How quickly nature falls into revolt when gold becomes her object!

Alaska has voted for gold instead of salmon. The Pebble Mine will be located right on the headwaters of one of the last great wild sockeye salmon runs. The salmon would have run for thousands of years, bringing at least $300 million to Alaska’s economy each and every year, but Alaska has traded them for 40 years of enriching foreign investors. Alaska seems to be hell-bent on becoming Nauru writ large.

The most painful and ridiculous part of the NY Times article was this quote:

“Perhaps it was God who put these two great resources right next to each other,” said John T. Shively, the chief executive of a foreign consortium that wants to mine the copper and gold deposit. “Just to see what people would do with them.”

I expect that God would weep. (I’m not a Christian, but I can Google like one!) From Christian Ecology:

Lev. 25:23-24. The land is mine and you are but aliens and my tenants. Throughout the country that you hold as a possession, you must provide for the redemption of the land.

Ezekiel 34:17-18. As for you, my flock… Is it not enough for you to feed on good pasture? Must you also trample the rest of your pasture with your feet? Is it not enough for you to drink clear water? Must you also muddy the rest with your feet?

Luke 16:2,10,13. And He called him and said to him, “What is this I hear about you? Give an account of your stewardship, for you can no longer be steward. He who is faithful in a very little thing is faithful also in much; and he who is unrighteous in a very little thing is unrighteous in much. You cannot serve both God and mammon.

Title quote from Shakespeare’s Henry the Fourth.

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4 Responses to How quickly nature falls into revolt when gold becomes her object!

  1. Kirsten says:

    On one hand: UGH NOOOO!!!!!!
    On the other hand: the vote was about general water standards for any new mine, and was not a direct approval of the Pebble Mine. They still need to get permits, and most residents are against that, so it may not happen.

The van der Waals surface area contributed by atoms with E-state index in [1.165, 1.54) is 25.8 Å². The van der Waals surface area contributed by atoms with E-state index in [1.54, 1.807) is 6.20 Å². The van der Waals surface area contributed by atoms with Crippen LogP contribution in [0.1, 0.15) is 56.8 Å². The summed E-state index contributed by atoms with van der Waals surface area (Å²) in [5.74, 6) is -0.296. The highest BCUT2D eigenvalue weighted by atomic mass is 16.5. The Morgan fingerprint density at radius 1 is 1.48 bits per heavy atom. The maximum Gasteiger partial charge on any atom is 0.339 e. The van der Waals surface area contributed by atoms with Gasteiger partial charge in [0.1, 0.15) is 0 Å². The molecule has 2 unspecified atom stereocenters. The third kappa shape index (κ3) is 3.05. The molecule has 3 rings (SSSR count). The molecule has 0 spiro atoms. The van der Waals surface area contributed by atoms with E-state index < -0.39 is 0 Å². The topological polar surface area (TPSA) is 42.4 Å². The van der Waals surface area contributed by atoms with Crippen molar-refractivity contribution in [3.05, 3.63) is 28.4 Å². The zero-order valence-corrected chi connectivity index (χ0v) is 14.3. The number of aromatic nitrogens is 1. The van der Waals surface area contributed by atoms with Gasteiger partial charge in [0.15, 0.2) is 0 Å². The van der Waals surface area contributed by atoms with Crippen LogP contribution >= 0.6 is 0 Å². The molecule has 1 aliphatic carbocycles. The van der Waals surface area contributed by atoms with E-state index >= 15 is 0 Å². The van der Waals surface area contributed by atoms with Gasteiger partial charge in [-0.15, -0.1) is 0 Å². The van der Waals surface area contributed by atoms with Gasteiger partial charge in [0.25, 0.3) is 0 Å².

This was a constant source of TV ads while we were living in Anchorage last year, and despite this vote, I’d be surprised if Pebble got its permits any time soon. Most residents are opposed to the mine. OTOH, I don’t actually know whether the permits will depend on a popular vote.

    In particular, the Native Alaskans are largely against it, since the land/water downstream is vital for subsistence living as well as commercial fishing — but apparently the proposed site is state land, not Native Corporation land, so they may not have much of a say. Even though a large part of their food source is going to be poisoned with fun chemicals. Sure, the local residents will have new job opportunities, but I’m guessing the cost of having all their food flown in would offset the wage gains. In the end, I know they’ll mine the area eventually, because who’s really going to leave that much gold in the ground forever? But I hope it will wait at least until the technology and/or process get better for the land and residents.

  2. Kirsten says:

    Pardon the length and repetition in that post. I just got back from Europe and jet lag unnnnhhhh.

  3. Kirsten – Thanks for the inside info. I didn’t realize that Pebble Mine still needed its own permits. Blarg for voting for mining over clean water, but maybe there is still hope…

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